, Clinical Imaging, Volume 81, January 2022
From the more than 700,000 deaths from COVID-19 in the US and the nearly 5 million worldwide, there emerge even more stories than match the statistics when one considers all of the patients' relations. While the numbers are staggering, when we humanize the stories, we are left with even greater devastation, of course. One of the stories among so many that seemed particularly salient and poignant to us was the death of Dr. Susan Moore.
, The Lancet, Volume 393, 9 - 15 February 2019
Background: Women are under-represented in surgery and leave training in higher proportions than men. Studies in this area are without a feminist lens and predominantly use quantitative methods not well suited to the complexity of the problem. Methods: In this qualitative study, a researcher interviewed women who had chosen to leave surgical training.
, American Journal of Geriatric Psychiatry, Volume 26, March 2018
Stigma negatively affects individuals with cognitive impairment and dementia. This literature review examined the past decade (January 2004 to December 2015) of world-wide research on dementia-related stigma. Using standard systematic review methodology, original research reports were identified and assessed for inclusion based on defined criteria. Initial database searches yielded 516 articles.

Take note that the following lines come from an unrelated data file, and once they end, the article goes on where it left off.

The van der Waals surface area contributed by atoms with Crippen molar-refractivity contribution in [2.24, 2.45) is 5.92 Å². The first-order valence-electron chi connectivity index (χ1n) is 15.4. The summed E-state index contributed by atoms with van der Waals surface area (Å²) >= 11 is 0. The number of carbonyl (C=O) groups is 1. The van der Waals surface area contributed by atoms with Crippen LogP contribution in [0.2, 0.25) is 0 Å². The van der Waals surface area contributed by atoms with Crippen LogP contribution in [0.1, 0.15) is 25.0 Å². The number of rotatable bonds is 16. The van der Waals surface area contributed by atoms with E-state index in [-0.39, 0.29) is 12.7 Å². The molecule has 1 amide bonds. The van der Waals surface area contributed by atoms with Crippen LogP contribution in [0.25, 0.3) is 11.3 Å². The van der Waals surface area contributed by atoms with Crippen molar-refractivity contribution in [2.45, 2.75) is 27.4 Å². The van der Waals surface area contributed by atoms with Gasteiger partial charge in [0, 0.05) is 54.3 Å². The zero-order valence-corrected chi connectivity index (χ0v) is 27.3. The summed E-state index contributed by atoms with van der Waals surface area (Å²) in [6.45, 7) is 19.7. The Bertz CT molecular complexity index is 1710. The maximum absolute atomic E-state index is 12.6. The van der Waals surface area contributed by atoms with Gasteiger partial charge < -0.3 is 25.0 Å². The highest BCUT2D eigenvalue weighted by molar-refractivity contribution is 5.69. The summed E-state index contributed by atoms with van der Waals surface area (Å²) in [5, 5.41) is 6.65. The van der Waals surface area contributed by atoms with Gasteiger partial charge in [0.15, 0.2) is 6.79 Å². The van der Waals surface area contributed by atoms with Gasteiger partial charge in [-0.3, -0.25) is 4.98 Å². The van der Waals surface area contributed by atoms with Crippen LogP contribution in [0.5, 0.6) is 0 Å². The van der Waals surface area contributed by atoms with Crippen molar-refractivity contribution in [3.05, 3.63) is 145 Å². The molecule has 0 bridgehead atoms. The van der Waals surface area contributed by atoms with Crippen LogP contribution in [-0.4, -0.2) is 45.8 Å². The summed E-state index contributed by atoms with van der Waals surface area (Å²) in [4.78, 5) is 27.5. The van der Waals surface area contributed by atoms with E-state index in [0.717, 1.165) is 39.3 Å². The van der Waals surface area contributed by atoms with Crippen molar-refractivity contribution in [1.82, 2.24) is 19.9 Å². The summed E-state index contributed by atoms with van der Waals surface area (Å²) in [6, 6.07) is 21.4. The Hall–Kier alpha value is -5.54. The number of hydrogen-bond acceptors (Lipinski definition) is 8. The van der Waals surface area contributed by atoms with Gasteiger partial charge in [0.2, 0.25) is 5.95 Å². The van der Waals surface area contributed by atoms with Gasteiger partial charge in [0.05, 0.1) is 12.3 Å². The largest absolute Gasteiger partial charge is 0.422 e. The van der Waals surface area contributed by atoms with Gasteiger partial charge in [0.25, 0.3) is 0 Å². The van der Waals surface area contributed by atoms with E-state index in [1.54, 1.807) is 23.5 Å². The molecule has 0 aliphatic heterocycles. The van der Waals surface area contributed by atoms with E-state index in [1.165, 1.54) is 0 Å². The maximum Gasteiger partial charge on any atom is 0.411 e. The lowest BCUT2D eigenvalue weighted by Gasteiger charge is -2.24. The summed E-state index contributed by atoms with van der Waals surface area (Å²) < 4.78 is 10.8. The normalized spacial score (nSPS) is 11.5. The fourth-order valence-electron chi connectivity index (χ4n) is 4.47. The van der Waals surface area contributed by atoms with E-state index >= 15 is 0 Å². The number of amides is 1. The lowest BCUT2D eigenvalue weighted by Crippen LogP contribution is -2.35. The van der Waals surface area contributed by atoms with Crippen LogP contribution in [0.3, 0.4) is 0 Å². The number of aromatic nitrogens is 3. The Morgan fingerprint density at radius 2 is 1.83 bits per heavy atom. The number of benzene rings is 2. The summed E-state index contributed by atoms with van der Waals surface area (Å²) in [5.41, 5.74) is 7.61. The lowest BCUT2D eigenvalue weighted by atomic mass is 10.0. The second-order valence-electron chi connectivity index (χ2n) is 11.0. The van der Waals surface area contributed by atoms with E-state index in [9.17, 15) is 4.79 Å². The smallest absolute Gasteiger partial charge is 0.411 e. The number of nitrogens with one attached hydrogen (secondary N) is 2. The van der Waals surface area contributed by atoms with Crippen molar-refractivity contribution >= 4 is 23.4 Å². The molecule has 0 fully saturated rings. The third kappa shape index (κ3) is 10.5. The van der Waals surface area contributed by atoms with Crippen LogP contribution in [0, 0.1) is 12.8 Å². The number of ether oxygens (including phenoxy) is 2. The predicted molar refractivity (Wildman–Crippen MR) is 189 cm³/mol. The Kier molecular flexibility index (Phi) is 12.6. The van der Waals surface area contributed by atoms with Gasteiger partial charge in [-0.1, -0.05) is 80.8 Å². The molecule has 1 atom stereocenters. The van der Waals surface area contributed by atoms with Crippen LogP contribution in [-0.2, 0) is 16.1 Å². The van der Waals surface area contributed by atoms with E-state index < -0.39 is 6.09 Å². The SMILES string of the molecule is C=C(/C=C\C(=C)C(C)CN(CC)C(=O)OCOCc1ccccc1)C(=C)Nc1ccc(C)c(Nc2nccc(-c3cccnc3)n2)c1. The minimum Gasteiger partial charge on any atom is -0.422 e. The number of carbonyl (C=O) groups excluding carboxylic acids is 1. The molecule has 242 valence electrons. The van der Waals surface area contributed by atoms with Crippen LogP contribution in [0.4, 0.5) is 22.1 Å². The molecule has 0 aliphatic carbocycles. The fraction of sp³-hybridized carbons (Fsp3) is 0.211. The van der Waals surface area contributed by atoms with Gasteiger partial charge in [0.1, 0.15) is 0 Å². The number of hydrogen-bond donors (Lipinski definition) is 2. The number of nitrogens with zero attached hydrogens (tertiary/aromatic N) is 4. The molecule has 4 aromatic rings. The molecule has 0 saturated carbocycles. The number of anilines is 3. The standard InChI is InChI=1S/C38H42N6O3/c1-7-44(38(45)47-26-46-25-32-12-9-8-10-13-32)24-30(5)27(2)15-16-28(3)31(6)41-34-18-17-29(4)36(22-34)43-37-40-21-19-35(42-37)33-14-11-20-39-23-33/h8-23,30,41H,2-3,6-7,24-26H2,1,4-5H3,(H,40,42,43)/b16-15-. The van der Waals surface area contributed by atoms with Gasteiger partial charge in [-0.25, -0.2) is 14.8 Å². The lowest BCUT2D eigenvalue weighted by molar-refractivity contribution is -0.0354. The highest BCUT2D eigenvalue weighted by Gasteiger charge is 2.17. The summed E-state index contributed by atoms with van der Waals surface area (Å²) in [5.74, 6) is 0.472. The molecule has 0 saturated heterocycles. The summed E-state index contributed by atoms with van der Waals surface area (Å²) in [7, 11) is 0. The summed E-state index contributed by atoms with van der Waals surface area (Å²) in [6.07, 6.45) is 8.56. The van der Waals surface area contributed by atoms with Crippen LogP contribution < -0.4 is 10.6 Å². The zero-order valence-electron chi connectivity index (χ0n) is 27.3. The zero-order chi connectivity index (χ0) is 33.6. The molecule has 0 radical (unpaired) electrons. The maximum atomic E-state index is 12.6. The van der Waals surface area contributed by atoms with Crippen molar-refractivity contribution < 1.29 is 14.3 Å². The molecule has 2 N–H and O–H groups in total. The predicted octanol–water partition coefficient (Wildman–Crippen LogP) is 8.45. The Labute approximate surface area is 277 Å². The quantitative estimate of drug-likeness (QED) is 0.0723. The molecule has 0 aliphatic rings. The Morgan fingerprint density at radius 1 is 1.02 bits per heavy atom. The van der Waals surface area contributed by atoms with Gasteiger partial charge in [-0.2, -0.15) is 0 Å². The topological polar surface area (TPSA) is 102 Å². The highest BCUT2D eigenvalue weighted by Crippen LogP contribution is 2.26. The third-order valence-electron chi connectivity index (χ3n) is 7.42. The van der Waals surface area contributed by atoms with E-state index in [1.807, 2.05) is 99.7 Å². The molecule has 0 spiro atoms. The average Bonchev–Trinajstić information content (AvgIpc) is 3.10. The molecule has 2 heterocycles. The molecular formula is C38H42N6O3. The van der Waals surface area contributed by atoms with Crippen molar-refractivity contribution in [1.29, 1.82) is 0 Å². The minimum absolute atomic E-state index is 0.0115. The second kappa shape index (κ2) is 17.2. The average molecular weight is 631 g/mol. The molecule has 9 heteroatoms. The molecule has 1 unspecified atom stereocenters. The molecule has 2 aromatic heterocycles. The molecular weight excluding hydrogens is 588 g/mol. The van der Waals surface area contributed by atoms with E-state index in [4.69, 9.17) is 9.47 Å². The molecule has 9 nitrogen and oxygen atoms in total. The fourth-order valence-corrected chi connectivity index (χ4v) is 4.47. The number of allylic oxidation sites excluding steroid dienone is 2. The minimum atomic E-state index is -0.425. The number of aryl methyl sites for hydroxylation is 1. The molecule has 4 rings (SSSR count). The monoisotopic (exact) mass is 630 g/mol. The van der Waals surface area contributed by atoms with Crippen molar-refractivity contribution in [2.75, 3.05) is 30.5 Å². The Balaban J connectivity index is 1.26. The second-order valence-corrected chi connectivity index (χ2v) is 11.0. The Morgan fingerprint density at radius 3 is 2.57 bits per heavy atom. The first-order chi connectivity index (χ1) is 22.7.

, Social Science and Medicine, Volume 84, May 2013
A growing body of literature supports stigma and discrimination as fundamental causes of health disparities. Stigma and discrimination experienced by transgender people have been associated with increased risk for depression, suicide, and HIV. Transgender stigma and discrimination experienced in health care influence transgender people's health care access and utilization. Thus, understanding how stigma and discrimination manifest and function in health care encounters is critical to addressing health disparities for transgender people.